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Article: In Vitro Evaluation of the Effects of Intraocular Lens Material on Lens Epithelial Cell Proliferation, Migration, and Transformation

TitleIn Vitro Evaluation of the Effects of Intraocular Lens Material on Lens Epithelial Cell Proliferation, Migration, and Transformation
Authors
Issue Date2016
PublisherTaylor & Francis. The Journal's web site is located at http://www.tandf.co.uk/journals/titles/02713683.asp
Citation
Current Eye Research, 2016 How to Cite?
AbstractObjective: To investigate the biological effects of different intraocular lens (IOL) materials on the adhesion, migration, morphology, and epithelial-to-mesenchymal transition (EMT) of human lens HLEB3 cells. Materials and Methods: Human HLEB3 cells were seeded onto IOLs composed of four different materials (polymethyl methacrylate (PMMA), silicone elastomer, hydrophilic acrylic, and hydrophobic acrylic). The levels of cellular adhesion, migration, morphology, and EMT were then quantified using a cell viability assay, scratch test, phase contrast microscopy, and immunofluorescence staining, respectively. Results: The highest levels of HLEB3 cell adhesion and migration were found for the hydrophobic acrylic IOL cultures, which also had the lowest incidence of EMT (p < 0.01). In contrast, while the PMMA IOLs had a low level of cell adhesion, the percentage of these cells undergoing EMT was the highest compared to the other groups (p < 0.001). The hydrophilic IOLs were also associated with an extremely low level of cellular adhesion, which ultimately prevented any further analysis. Finally, while the HLEB3 cells cultured with silicon IOLs were similar to those cultured with hydrophobic acrylic IOLs in terms of morphology and EMT levels, they had significantly lower adhesion and migration profiles. Conclusion: Taken together, these data suggest that IOL composition greatly affects lens cell behavior during PCO development, and it appears that hydrophobic IOLs may be the best option to limit the effects of PCO after cataract surgery while also correcting the patient’s vision.
Persistent Identifierhttp://hdl.handle.net/10722/230577

 

DC FieldValueLanguage
dc.contributor.authorWang, GQ-
dc.contributor.authorDang, Y-
dc.contributor.authorHuang, Q-
dc.contributor.authorWoo, VCP-
dc.contributor.authorSo, KF-
dc.contributor.authorLai, JSM-
dc.contributor.authorCheng, GPM-
dc.contributor.authorChiu, K-
dc.date.accessioned2016-08-23T14:17:51Z-
dc.date.available2016-08-23T14:17:51Z-
dc.date.issued2016-
dc.identifier.citationCurrent Eye Research, 2016-
dc.identifier.urihttp://hdl.handle.net/10722/230577-
dc.description.abstractObjective: To investigate the biological effects of different intraocular lens (IOL) materials on the adhesion, migration, morphology, and epithelial-to-mesenchymal transition (EMT) of human lens HLEB3 cells. Materials and Methods: Human HLEB3 cells were seeded onto IOLs composed of four different materials (polymethyl methacrylate (PMMA), silicone elastomer, hydrophilic acrylic, and hydrophobic acrylic). The levels of cellular adhesion, migration, morphology, and EMT were then quantified using a cell viability assay, scratch test, phase contrast microscopy, and immunofluorescence staining, respectively. Results: The highest levels of HLEB3 cell adhesion and migration were found for the hydrophobic acrylic IOL cultures, which also had the lowest incidence of EMT (p < 0.01). In contrast, while the PMMA IOLs had a low level of cell adhesion, the percentage of these cells undergoing EMT was the highest compared to the other groups (p < 0.001). The hydrophilic IOLs were also associated with an extremely low level of cellular adhesion, which ultimately prevented any further analysis. Finally, while the HLEB3 cells cultured with silicon IOLs were similar to those cultured with hydrophobic acrylic IOLs in terms of morphology and EMT levels, they had significantly lower adhesion and migration profiles. Conclusion: Taken together, these data suggest that IOL composition greatly affects lens cell behavior during PCO development, and it appears that hydrophobic IOLs may be the best option to limit the effects of PCO after cataract surgery while also correcting the patient’s vision.-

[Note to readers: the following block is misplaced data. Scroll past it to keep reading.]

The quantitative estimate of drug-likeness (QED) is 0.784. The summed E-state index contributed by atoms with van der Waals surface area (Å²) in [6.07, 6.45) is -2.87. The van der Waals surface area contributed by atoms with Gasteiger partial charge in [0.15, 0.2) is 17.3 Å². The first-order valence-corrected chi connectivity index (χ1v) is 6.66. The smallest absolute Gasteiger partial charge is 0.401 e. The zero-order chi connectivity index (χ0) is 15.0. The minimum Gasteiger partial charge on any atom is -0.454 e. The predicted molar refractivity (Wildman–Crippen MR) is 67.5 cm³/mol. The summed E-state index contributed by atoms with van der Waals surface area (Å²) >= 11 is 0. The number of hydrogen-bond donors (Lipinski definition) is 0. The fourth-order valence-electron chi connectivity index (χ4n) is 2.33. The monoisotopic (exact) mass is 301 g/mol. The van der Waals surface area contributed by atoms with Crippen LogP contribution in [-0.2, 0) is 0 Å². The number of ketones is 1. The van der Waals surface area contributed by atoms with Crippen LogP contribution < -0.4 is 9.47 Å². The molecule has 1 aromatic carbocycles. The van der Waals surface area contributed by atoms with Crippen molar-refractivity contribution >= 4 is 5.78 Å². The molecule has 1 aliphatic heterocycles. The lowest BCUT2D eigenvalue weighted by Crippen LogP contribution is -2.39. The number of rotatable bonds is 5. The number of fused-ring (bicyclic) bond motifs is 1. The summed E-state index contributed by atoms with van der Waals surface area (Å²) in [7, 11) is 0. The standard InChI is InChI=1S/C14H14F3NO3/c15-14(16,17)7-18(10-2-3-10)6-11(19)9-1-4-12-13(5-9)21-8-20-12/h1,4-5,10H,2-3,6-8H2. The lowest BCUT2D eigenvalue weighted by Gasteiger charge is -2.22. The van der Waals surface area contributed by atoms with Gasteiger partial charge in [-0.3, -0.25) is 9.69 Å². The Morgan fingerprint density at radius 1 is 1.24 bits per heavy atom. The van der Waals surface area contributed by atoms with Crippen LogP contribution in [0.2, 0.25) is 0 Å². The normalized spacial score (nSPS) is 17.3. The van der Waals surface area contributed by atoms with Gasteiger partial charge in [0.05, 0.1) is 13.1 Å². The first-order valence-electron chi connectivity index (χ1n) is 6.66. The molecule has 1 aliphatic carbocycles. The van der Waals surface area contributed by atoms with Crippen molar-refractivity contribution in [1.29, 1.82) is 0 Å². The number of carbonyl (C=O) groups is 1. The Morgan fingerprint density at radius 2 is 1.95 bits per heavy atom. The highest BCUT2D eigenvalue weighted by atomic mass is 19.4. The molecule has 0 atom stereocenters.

dc.languageeng-
dc.publisherTaylor & Francis. The Journal's web site is located at http://www.tandf.co.uk/journals/titles/02713683.asp-
dc.relation.ispartofCurrent Eye Research-
dc.rightsPREPRINT This is a preprint of an article whose final and definitive form has been published in the [JOURNAL TITLE] [year of publication] [copyright Taylor & Francis]; [JOURNAL TITLE] is available online at: http://www.informaworld.com/smpp/ with the open URL of your article POSTPRINT This is an Accepted Manuscript of an article published by Taylor & Francis in [JOURNAL TITLE] on [date of publication], available online: http://wwww.tandfonline.com/[Article DOI]-
dc.titleIn Vitro Evaluation of the Effects of Intraocular Lens Material on Lens Epithelial Cell Proliferation, Migration, and Transformation-
dc.typeArticle-
dc.identifier.emailSo, KF: hrmaskf@hku.hk-
dc.identifier.emailLai, JSM: laism@hku.hk-
dc.identifier.emailChiu, K: datwai@hkucc.hku.hk-
dc.identifier.authoritySo, KF=rp00329-
dc.identifier.authorityLai, JSM=rp00295-
dc.identifier.authorityChiu, K=rp01973-
dc.identifier.doi10.3109/02713683.2016.1156133-
dc.identifier.pmid27341403-
dc.identifier.hkuros262134-
dc.publisher.placeUnited Kingdom-

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